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  (Source: Edward Nelson Law Offices)
Brutal arrest is raising eyebrows, department has dropped charges against the victim

Brandy Berning, 33, of Davie, Florida was pulled over last March after committing a careless, but common mistake.  She had used the high-ocupancy vehicle (HOV) lane -- a lane reserved for carpoolers -- while traveling alone on Interstate 95, according to the on-duty copy -- Lt. William O’Brien, of the Broward Sheriff's Office (BSO).  The incident occurred in Broward County, the southeast Floridean county which is home to Ft. Lauderdale and neighbors Miami-Dade.

What would happen next was a brutal reminder of the struggle over the right of citizens to record on-duty officers.  While the painful journey for the young victim is far from over, she took back the power this week, suing the man who she says brutalized her, and the department that employed him.

I. Cop -- "I know the law better than you."

The incident began with that simple traffic stop.  The single mom was eager to get home to take care of her child, but she also was worried that the law enforcement officer might misrepresent her actions in court.  So when the officer walked over to discuss the situation with her, she press the record button on her smartphone app.  That's where things took a dramatic term.

Here's an account of the events as told by the single mom who spoke with ABC Local 10 news.

Brandy Berning
Brandy Berning was subjected to a violent arrest for recording a Florida cop.
[Image Source: BSO via ABC]

The officer begins to speak.

After a brief 15 seconds Ms. Berning paused, realizing that she should probably tell him that she was recording him.  She comments, "Oh, I forgot to tell you I was recording our conversation."

"I'm sorry?" the officer exclaims.

Lt. William O'Brien
Lt. William "Bill" O'Brien is seen here in a staff photo. [Image Source: ABC 10]

"I have to tell you, I forgot to tell you I was recording," she tells the officer again patiently.

At that point the officer demanded that she stop recording him on the job and surrender her property -- the phone -- to him.  She refused.  He told her he knew the law a lot better than she did.

The officer was adamant, "You are committing a felony. Hand me the phone."

She stood her ground, though, telling the cop, "No, I am not.  I am not giving up my phone."

video platformvideo managementvideo solutionsvideo player

The frustrated cop surely was not about to let the suspect have a proveable record of the account that she could use in court.  But after two minutes arguing, he has had enough.  He tells her she is under arrest for committing a felony.

Ms. Berning told the cop that he had no reason to arrest her and refused to exit her vehicle.  That would be the final refusal.  The police officer decided to take aggressive action, climbing into Ms. Berning's car.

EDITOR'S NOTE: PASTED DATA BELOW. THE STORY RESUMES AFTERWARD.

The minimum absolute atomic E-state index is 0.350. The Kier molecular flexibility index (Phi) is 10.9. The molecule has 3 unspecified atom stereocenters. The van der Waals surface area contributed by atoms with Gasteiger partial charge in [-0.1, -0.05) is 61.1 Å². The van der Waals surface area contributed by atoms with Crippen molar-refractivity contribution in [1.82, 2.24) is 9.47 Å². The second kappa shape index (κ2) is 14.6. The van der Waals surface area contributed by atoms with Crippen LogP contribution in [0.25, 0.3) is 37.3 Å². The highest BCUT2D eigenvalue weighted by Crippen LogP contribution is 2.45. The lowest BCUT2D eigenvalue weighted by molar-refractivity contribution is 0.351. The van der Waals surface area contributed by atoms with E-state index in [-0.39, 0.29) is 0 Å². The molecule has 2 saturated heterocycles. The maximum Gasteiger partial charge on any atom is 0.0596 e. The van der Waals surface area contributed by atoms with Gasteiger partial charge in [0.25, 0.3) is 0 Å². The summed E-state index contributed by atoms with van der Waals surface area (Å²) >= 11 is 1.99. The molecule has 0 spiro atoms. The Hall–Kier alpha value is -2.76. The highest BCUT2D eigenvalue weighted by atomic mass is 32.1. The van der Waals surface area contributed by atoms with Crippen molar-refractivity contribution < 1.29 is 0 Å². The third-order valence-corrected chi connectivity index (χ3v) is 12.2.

"Get off of me! You are breaking the law!  I am not getting out of my car. Get off of me!" she cried.

But the cop was ready to exact his vision of justice. He allegedly grabbed her keys and dragged her from the car, slamming her down to the streettop.

II. Violent Arrest Leaves Female Victim With Scars and Bruises

The violent arrest left her injured, but the cop had little sympathy for her.  He transported her to the local jail where she was left overnight, unable to see her child.

She catalogs the injuries from the incident, stating:

I had a bruise on my cheek. And my leg got cut, I had a scar on my leg -- three large wounds, scrapes down my leg. And there was a rock lodged in my leg. Also he had sprained my wrist. Touching me, trying to take my personal belongings from me, trying to put me in jail for something so small.

The next day she was released.  She was charged with traffic violations and for "resisting" the officer's order issued after she refused to allow him to seize her property.

Police Brutality
[Image Source: Tom Lacey/Photobucket]

The brutal arrest of the woman shocked at least one member of Lt. O'Brien's own department.  She told local news reporters that she only decided to sue Lt. O'Brien after another cop, whose identity she chose to protect, spoke with her about the arrest and expressed outrage at his fellow officer's actions, suggesting she sue.

She took the second officer's advice.  She's hired two top local attorney's and this week filed a lawsuit over the violent, and potentially illegal arrest.  She is being represented by Mike Glasser and Eric Rudenberg.

III. You Have the Right to Record.

Mr. Rudenberg tells the local Sun Sentinel: that the suit is necessary to force cops to remember that they're employed by taxpayers, not rogue vigilantes.  He explains:

Finding they're liable for what they did, using what we think was excessive force just because she was recording him on her phone, that would drive home the point that police officers can't do this.

In Florida, both parties need to be informed if a conversation is being recorded.  But federal court rulings have thus far unanimously defended the principle that regardless of such laws, citizens have the right to record officers so long as they are not obstructing an investigation. 

The U.S. Supreme Court has thus far not had to comment on the issue.  The highest court that has thus far decided on the legality of the issue is the United States Court of Appeals for the First Circuit which sets precedent for the Districts of Maine, Massachusetts, New Hampshire, Puerto Rico and Rhode Island.

It ruled in 2011 that third parties and suspects have the right to record officers as long as they aren't obstructing an investigation (e.g. blocking an officer from examining evidence or arresting someone).  Recording an officer is not inherently obstruction or grounds for arrest the court ruled.  It says that recording an on-duty officer is protected under the First Amendment of the U.S. Constitution.